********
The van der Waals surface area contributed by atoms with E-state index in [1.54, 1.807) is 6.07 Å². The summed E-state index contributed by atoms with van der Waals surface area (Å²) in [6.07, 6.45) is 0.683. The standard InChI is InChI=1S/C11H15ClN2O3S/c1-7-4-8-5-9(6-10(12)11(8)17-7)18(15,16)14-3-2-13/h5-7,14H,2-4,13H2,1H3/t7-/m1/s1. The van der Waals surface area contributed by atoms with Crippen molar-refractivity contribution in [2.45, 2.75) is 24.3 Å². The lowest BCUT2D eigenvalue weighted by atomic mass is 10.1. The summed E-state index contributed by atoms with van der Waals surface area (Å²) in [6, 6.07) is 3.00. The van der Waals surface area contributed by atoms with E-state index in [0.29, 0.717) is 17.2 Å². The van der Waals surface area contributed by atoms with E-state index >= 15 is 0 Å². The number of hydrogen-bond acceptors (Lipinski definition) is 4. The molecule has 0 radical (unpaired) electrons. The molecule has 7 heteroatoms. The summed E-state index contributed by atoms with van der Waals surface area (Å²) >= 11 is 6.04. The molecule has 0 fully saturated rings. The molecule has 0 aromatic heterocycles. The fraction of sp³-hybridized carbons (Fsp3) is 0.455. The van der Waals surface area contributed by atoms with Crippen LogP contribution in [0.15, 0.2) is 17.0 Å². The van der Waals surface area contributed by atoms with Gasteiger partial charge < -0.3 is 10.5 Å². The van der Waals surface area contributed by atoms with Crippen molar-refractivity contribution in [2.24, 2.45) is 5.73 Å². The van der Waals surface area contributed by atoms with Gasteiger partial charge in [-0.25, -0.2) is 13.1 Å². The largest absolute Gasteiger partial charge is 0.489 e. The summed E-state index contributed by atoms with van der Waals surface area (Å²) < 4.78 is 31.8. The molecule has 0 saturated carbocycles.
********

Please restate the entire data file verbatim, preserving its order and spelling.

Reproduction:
The van der Waals surface area contributed by atoms with E-state index in [1.54, 1.807) is 6.07 Å². The summed E-state index contributed by atoms with van der Waals surface area (Å²) in [6.07, 6.45) is 0.683. The standard InChI is InChI=1S/C11H15ClN2O3S/c1-7-4-8-5-9(6-10(12)11(8)17-7)18(15,16)14-3-2-13/h5-7,14H,2-4,13H2,1H3/t7-/m1/s1. The van der Waals surface area contributed by atoms with Crippen molar-refractivity contribution in [2.45, 2.75) is 24.3 Å². The lowest BCUT2D eigenvalue weighted by atomic mass is 10.1. The summed E-state index contributed by atoms with van der Waals surface area (Å²) in [6, 6.07) is 3.00. The van der Waals surface area contributed by atoms with E-state index in [0.29, 0.717) is 17.2 Å². The van der Waals surface area contributed by atoms with E-state index >= 15 is 0 Å². The number of hydrogen-bond acceptors (Lipinski definition) is 4. The molecule has 0 radical (unpaired) electrons. The molecule has 7 heteroatoms. The summed E-state index contributed by atoms with van der Waals surface area (Å²) >= 11 is 6.04. The molecule has 0 fully saturated rings. The molecule has 0 aromatic heterocycles. The fraction of sp³-hybridized carbons (Fsp3) is 0.455. The van der Waals surface area contributed by atoms with Crippen LogP contribution in [0.15, 0.2) is 17.0 Å². The van der Waals surface area contributed by atoms with Gasteiger partial charge < -0.3 is 10.5 Å². The van der Waals surface area contributed by atoms with Crippen molar-refractivity contribution in [2.24, 2.45) is 5.73 Å². The van der Waals surface area contributed by atoms with Gasteiger partial charge in [-0.25, -0.2) is 13.1 Å². The largest absolute Gasteiger partial charge is 0.489 e. The summed E-state index contributed by atoms with van der Waals surface area (Å²) < 4.78 is 31.8. The molecule has 0 saturated carbocycles.